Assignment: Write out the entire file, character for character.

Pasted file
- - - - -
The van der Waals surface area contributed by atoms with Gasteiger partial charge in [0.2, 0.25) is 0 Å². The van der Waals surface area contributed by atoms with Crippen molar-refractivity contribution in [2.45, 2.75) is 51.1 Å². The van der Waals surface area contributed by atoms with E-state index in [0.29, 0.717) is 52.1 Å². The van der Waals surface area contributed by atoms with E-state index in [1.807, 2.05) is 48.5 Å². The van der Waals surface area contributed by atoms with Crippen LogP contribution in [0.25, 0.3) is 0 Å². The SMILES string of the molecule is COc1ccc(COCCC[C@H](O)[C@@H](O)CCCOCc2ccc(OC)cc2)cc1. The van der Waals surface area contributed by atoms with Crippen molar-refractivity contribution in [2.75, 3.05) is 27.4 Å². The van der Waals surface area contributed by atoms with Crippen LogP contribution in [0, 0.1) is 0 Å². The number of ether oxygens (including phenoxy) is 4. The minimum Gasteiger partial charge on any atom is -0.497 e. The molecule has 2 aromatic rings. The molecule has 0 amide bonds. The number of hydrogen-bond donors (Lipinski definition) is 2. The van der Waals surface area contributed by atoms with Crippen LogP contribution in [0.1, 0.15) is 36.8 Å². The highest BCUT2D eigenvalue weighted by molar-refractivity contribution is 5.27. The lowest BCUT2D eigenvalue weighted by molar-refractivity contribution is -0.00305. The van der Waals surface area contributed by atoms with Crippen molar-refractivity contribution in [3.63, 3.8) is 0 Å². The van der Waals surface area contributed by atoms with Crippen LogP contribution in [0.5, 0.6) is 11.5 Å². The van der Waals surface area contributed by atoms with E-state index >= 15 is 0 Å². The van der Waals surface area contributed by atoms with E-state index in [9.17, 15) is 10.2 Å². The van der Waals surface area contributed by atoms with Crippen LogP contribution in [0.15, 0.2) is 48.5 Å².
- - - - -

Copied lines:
The van der Waals surface area contributed by atoms with Gasteiger partial charge in [0.2, 0.25) is 0 Å². The van der Waals surface area contributed by atoms with Crippen molar-refractivity contribution in [2.45, 2.75) is 51.1 Å². The van der Waals surface area contributed by atoms with E-state index in [0.29, 0.717) is 52.1 Å². The van der Waals surface area contributed by atoms with E-state index in [1.807, 2.05) is 48.5 Å². The van der Waals surface area contributed by atoms with Crippen LogP contribution in [0.25, 0.3) is 0 Å². The SMILES string of the molecule is COc1ccc(COCCC[C@H](O)[C@@H](O)CCCOCc2ccc(OC)cc2)cc1. The van der Waals surface area contributed by atoms with Crippen molar-refractivity contribution in [2.75, 3.05) is 27.4 Å². The van der Waals surface area contributed by atoms with Crippen LogP contribution in [0, 0.1) is 0 Å². The number of ether oxygens (including phenoxy) is 4. The minimum Gasteiger partial charge on any atom is -0.497 e. The molecule has 2 aromatic rings. The molecule has 0 amide bonds. The number of hydrogen-bond donors (Lipinski definition) is 2. The van der Waals surface area contributed by atoms with Crippen LogP contribution in [0.1, 0.15) is 36.8 Å². The highest BCUT2D eigenvalue weighted by molar-refractivity contribution is 5.27. The lowest BCUT2D eigenvalue weighted by molar-refractivity contribution is -0.00305. The van der Waals surface area contributed by atoms with Crippen molar-refractivity contribution in [3.63, 3.8) is 0 Å². The van der Waals surface area contributed by atoms with Crippen LogP contribution in [0.5, 0.6) is 11.5 Å². The van der Waals surface area contributed by atoms with E-state index >= 15 is 0 Å². The van der Waals surface area contributed by atoms with E-state index in [9.17, 15) is 10.2 Å². The van der Waals surface area contributed by atoms with Crippen LogP contribution in [0.15, 0.2) is 48.5 Å².